WASHINGTON/SAN FRANCISCO (Reuters) - Democratic presidential front-runner Hillary Clinton said on Saturday the deadly mass shooting at a historic black church in South Carolina is a violent reminder of continued institutionalized racism in the United States.
“It’s tempting to dismiss a tragedy like this as an isolated incident, to believe that in today’s America bigotry is largely behind us, that institutionalized racism no longer exists,” Clinton said. “But despite our best efforts and our highest hopes, America’s long struggle with race is far from finished.”
“Race remains a deep fault line in America,” Clinton added.
Clinton used scheduled remarks at a U.S. Conference of Mayors meeting in San Francisco to deliver her first address on race as a presidential candidate.
She was speaking just three days after nine African-Americans were shot and killed during bible study at the Emanuel African Methodist Church in Charleston, South Carolina.
A 21-year-old white man, Dylann Roof, has been arrested and charged with murder. The shootings are being investigated as a hate crime.
Clinton, who lost the 2008 Democratic presidential nomination to Barack Obama and then served as secretary of state during his first term, said: ”I know that so many of us hoped by electing our first black president we had turned the page on this chapter in our history.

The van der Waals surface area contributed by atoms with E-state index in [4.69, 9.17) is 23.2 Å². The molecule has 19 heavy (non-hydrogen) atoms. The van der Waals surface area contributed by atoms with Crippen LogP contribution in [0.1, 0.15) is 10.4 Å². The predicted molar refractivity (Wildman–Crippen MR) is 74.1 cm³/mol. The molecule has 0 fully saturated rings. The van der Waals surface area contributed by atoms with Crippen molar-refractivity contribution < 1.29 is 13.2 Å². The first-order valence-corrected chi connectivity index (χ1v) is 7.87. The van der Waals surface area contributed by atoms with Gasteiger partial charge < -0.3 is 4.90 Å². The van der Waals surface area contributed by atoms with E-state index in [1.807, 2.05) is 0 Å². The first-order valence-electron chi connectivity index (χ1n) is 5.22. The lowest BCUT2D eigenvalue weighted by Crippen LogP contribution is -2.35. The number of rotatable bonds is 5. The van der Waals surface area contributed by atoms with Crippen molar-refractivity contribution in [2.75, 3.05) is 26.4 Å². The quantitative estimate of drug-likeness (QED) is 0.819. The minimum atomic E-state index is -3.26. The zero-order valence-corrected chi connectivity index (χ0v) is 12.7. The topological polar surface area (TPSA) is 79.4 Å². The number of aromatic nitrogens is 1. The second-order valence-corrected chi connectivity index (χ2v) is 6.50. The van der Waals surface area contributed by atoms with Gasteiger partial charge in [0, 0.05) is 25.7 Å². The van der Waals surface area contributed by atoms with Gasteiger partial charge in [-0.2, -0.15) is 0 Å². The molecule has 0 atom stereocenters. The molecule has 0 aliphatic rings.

“I know there are truths we don’t like to say out loud. But we have to - that’s the only way we can possibly move forward together.”
Listing some of the disadvantages African-Americans face, Clinton said black borrowers are three times as likely as white borrowers to be denied a mortgage; the median wealth of black families is a small fraction of that of white families; black men are more likely to be stopped and searched by police; and black offenders often receive stricter sentences.
“Let’s be honest, for a lot of well-meaning, open-minded white people, the sight of a young black man in a hoodie still evokes a twinge of fear,” Clinton said, referring to the 2012 killing of unarmed black teenager Trayvon Martin by a neighborhood watchman in Florida that provoked national protests and discussions about race.
“And news reports about poverty and crime and discrimination evoke sympathy, even empathy, but too rarely do they spur us to action or prompt us to question our own assumptions and privilege,” Clinton said.
Reporting by Amanda Becker in Washington and Robin Respaut in San Francisco; Editing by Mohammad Zargham